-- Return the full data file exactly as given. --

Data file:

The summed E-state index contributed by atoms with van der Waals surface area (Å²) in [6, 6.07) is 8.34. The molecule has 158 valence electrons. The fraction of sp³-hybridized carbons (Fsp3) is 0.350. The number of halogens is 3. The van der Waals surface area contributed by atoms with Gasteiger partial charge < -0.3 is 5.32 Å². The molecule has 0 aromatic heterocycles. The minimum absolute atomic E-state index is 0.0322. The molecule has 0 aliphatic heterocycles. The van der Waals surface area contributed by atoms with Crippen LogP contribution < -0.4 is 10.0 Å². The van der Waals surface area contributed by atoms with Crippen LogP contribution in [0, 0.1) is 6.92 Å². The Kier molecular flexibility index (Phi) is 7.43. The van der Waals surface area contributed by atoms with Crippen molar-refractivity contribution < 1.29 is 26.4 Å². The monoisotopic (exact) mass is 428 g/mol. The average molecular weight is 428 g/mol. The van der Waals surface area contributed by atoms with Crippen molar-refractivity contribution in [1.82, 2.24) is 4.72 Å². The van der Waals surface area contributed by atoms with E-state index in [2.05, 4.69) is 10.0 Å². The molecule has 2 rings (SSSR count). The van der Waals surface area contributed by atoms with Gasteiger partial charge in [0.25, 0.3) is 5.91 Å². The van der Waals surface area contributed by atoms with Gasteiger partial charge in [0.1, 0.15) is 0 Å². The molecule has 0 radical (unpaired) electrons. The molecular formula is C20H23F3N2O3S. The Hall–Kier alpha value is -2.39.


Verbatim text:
The summed E-state index contributed by atoms with van der Waals surface area (Å²) in [6, 6.07) is 8.34. The molecule has 158 valence electrons. The fraction of sp³-hybridized carbons (Fsp3) is 0.350. The number of halogens is 3. The van der Waals surface area contributed by atoms with Gasteiger partial charge < -0.3 is 5.32 Å². The molecule has 0 aromatic heterocycles. The minimum absolute atomic E-state index is 0.0322. The molecule has 0 aliphatic heterocycles. The van der Waals surface area contributed by atoms with Crippen LogP contribution < -0.4 is 10.0 Å². The van der Waals surface area contributed by atoms with Crippen LogP contribution in [0, 0.1) is 6.92 Å². The Kier molecular flexibility index (Phi) is 7.43. The van der Waals surface area contributed by atoms with Crippen molar-refractivity contribution < 1.29 is 26.4 Å². The monoisotopic (exact) mass is 428 g/mol. The average molecular weight is 428 g/mol. The van der Waals surface area contributed by atoms with Crippen molar-refractivity contribution in [1.82, 2.24) is 4.72 Å². The van der Waals surface area contributed by atoms with E-state index in [2.05, 4.69) is 10.0 Å². The molecule has 2 rings (SSSR count). The van der Waals surface area contributed by atoms with Gasteiger partial charge in [0.25, 0.3) is 5.91 Å². The van der Waals surface area contributed by atoms with Gasteiger partial charge in [0.1, 0.15) is 0 Å². The molecule has 0 radical (unpaired) electrons. The molecular formula is C20H23F3N2O3S. The Hall–Kier alpha value is -2.39.